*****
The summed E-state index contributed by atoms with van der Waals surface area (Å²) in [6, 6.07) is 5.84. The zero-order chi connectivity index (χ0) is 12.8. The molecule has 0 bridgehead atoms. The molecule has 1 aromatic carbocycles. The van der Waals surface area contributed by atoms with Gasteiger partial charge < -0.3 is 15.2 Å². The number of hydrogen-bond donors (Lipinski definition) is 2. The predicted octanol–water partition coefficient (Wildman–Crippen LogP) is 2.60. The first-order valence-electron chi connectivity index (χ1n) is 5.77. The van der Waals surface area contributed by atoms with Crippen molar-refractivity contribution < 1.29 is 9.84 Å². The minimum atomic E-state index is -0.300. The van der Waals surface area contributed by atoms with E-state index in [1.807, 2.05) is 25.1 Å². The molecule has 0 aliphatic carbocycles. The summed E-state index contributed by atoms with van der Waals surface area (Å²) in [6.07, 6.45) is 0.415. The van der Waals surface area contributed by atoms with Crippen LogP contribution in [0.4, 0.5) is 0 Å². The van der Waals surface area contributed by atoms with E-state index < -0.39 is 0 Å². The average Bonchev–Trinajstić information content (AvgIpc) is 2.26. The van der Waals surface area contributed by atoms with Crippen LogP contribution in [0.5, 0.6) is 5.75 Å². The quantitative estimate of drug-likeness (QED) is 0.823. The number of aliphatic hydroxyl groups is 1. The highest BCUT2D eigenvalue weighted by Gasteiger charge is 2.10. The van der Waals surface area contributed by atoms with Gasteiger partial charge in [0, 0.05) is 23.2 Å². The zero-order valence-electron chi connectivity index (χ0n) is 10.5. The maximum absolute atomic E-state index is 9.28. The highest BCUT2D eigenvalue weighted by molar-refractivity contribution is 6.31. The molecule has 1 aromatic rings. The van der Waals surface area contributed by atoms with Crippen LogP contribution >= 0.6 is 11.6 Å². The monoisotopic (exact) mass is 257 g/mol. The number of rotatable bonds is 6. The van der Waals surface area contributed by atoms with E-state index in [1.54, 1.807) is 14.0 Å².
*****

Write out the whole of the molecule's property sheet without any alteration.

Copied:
The summed E-state index contributed by atoms with van der Waals surface area (Å²) in [6, 6.07) is 5.84. The zero-order chi connectivity index (χ0) is 12.8. The molecule has 0 bridgehead atoms. The molecule has 1 aromatic carbocycles. The van der Waals surface area contributed by atoms with Gasteiger partial charge < -0.3 is 15.2 Å². The number of hydrogen-bond donors (Lipinski definition) is 2. The predicted octanol–water partition coefficient (Wildman–Crippen LogP) is 2.60. The first-order valence-electron chi connectivity index (χ1n) is 5.77. The van der Waals surface area contributed by atoms with Crippen molar-refractivity contribution < 1.29 is 9.84 Å². The minimum atomic E-state index is -0.300. The van der Waals surface area contributed by atoms with E-state index in [1.807, 2.05) is 25.1 Å². The molecule has 0 aliphatic carbocycles. The summed E-state index contributed by atoms with van der Waals surface area (Å²) in [6.07, 6.45) is 0.415. The van der Waals surface area contributed by atoms with Crippen LogP contribution in [0.4, 0.5) is 0 Å². The van der Waals surface area contributed by atoms with E-state index < -0.39 is 0 Å². The average Bonchev–Trinajstić information content (AvgIpc) is 2.26. The van der Waals surface area contributed by atoms with Crippen LogP contribution in [0.5, 0.6) is 5.75 Å². The quantitative estimate of drug-likeness (QED) is 0.823. The number of aliphatic hydroxyl groups is 1. The highest BCUT2D eigenvalue weighted by Gasteiger charge is 2.10. The van der Waals surface area contributed by atoms with Gasteiger partial charge in [0, 0.05) is 23.2 Å². The zero-order valence-electron chi connectivity index (χ0n) is 10.5. The maximum absolute atomic E-state index is 9.28. The highest BCUT2D eigenvalue weighted by molar-refractivity contribution is 6.31. The molecule has 1 aromatic rings. The van der Waals surface area contributed by atoms with Crippen LogP contribution >= 0.6 is 11.6 Å². The monoisotopic (exact) mass is 257 g/mol. The number of rotatable bonds is 6. The van der Waals surface area contributed by atoms with E-state index in [1.54, 1.807) is 14.0 Å².